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Coal strike could threaten SA power supplies

Coal strike could affect
Eskom’s power supply
Johannesburg, South Africa — ESI-AFRICA.COM — 25 July 2011 – The first of anything up to 150,000 South African coal workers seeking a 14% wage increase have started a strike that could have an adverse effect on South African power supplies, as well as dent the country’s exports.

Reuters reports that hundreds of thousands of union workers have downed tools in recent weeks, or are threatening to do so, seeking raises of double or triple the 5% inflation rate in the mid-year bargaining sessions known locally as ‘strike season’.

“The strike will hit hard the stockpiles at national power utility Eskom Holdings, which are at their lowest ever,” National Union of Mineworkers (NUM) spokesman Lesiba Seshoka told Reuters. Eskom relies on coal for more than 90% of its electricity production and usually has about five to six weeks’ supply available.

Eskom, battling a power crunch that threatens the energy-intensive mining sector, is itself facing strike threats from NUM workers at the state utility seeking 16% wage increases. Meanwhile the utility plans steep increases in electricity prices to pay for much-needed new power stations, adding to inflationary pressure and taking more money out of middle class paychecks.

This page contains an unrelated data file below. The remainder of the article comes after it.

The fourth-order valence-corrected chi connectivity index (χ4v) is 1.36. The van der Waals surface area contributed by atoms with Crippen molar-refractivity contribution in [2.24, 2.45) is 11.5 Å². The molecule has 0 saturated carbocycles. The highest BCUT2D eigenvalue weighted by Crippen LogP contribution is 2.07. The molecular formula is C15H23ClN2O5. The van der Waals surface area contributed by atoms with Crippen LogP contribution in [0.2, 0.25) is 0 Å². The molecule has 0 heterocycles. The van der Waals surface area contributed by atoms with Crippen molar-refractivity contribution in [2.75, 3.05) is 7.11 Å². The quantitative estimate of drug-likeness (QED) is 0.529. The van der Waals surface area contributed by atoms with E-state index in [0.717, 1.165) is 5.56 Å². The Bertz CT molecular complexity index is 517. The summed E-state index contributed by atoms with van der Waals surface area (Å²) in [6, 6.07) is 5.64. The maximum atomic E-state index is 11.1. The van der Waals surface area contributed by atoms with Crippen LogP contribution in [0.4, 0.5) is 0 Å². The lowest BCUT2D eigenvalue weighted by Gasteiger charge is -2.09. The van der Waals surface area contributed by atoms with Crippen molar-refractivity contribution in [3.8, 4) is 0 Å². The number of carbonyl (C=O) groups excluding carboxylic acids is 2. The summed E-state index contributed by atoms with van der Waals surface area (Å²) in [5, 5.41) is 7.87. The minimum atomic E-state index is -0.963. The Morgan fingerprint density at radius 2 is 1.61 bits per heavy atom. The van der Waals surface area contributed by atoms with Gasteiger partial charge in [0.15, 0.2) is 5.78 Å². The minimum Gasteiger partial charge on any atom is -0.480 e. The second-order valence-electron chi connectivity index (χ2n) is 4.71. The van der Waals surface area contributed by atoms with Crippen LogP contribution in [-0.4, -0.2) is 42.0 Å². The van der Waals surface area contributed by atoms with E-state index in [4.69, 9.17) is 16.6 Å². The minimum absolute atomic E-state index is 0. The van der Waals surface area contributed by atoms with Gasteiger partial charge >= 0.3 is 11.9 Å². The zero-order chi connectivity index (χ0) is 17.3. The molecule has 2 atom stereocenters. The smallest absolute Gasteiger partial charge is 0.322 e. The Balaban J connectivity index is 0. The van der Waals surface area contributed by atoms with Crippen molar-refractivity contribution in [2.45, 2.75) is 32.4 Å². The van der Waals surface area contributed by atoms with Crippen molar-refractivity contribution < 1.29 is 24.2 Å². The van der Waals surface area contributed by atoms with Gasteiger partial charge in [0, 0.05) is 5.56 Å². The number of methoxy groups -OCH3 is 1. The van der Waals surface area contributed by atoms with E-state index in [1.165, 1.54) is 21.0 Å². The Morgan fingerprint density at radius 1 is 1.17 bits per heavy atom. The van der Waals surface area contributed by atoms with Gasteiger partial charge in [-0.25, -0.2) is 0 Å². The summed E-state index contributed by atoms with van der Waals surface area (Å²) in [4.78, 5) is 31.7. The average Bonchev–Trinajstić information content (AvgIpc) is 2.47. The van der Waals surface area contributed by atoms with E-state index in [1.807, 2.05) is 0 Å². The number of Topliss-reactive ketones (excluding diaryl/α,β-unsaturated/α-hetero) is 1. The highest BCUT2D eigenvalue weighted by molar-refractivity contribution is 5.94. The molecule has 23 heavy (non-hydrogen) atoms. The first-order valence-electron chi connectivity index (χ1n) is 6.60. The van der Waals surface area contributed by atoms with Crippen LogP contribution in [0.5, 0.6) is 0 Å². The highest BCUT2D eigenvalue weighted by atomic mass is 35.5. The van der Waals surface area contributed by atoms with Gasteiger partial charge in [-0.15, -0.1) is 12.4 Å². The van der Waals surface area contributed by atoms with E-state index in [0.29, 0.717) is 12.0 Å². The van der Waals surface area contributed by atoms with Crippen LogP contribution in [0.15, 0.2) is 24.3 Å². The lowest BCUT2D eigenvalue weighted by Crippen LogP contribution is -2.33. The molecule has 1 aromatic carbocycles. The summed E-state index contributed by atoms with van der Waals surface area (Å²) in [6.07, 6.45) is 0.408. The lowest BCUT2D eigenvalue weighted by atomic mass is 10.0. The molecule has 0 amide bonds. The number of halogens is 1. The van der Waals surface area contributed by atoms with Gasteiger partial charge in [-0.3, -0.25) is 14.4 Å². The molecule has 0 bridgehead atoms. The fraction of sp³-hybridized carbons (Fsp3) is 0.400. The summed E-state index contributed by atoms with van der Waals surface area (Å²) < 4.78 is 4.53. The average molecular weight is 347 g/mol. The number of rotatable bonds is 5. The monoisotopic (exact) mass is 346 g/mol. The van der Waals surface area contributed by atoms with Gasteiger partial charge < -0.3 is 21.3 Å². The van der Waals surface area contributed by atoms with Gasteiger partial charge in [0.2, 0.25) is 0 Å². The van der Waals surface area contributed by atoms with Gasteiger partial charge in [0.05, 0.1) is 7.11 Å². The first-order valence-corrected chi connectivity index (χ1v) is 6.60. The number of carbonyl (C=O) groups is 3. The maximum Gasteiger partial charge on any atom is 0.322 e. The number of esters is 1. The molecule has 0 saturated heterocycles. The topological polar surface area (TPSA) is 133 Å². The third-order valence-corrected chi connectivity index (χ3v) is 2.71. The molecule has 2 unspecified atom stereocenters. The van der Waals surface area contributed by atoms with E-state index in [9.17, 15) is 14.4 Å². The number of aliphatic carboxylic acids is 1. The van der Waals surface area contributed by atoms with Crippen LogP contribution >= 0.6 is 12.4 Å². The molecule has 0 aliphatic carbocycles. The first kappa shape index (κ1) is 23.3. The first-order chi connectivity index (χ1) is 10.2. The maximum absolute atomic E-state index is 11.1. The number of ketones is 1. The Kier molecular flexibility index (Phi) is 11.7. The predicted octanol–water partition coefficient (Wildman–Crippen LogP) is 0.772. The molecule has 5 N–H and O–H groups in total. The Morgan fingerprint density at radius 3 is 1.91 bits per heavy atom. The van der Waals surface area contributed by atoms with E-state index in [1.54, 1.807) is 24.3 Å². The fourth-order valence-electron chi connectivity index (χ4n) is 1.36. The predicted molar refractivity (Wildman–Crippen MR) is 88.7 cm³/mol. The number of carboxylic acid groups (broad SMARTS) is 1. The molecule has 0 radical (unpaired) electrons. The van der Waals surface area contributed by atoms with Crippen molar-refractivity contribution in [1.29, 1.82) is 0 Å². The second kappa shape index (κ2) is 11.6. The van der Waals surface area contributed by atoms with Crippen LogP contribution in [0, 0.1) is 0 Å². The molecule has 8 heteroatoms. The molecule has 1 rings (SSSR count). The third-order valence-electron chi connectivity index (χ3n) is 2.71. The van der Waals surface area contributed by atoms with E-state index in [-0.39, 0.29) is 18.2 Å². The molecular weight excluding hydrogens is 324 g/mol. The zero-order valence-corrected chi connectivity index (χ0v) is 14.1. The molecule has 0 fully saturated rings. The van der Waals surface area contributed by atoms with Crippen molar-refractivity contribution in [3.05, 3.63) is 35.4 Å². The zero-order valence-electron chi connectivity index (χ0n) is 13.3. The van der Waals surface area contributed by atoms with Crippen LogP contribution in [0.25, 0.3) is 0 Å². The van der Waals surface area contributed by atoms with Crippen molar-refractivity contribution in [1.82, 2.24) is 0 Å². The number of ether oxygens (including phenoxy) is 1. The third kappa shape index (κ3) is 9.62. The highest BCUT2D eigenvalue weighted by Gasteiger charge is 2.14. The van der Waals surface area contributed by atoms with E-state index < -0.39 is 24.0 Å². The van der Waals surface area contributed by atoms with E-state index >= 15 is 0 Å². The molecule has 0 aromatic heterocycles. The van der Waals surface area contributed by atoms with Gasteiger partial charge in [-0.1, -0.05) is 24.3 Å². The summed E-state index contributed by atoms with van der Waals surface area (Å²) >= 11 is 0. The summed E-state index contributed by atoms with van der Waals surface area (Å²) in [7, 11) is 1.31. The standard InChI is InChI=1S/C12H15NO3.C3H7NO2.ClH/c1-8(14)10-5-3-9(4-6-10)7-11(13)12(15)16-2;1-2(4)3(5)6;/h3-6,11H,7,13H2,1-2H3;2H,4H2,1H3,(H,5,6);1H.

Seshoka said coal employers had offered between 7 and 8.5%. No talks were in prospect over what would be one of the largest work stoppages in this strike season. The Chamber of Mines is negotiating on behalf of several coal miners, including Anglo Thermal Coal SA, Exxaro, Optimum Coal and Xstrata Coal.

Employers over the past two years have struck wage deals averaging about 8%, a survey said, with many firms seeing the above-inflation settlements as a necessary cost of doing business in South Africa. They have also slashed jobs over the period to make up for the higher personnel costs.

In a separate strike about to move into its third week, the union that represents about 70,000 fuel, paper and chemical workers said talks with employers were deadlocked. The CEPPWAWU union has lowered its pay demand to a 9.5% increase from 13%, and employers have offered 8%.

South African workers at global diamond mining giant De Beers have also gone on strike seeking 15% wage increases. De Beers is offering 7.5% and a one-off payment of R2,500.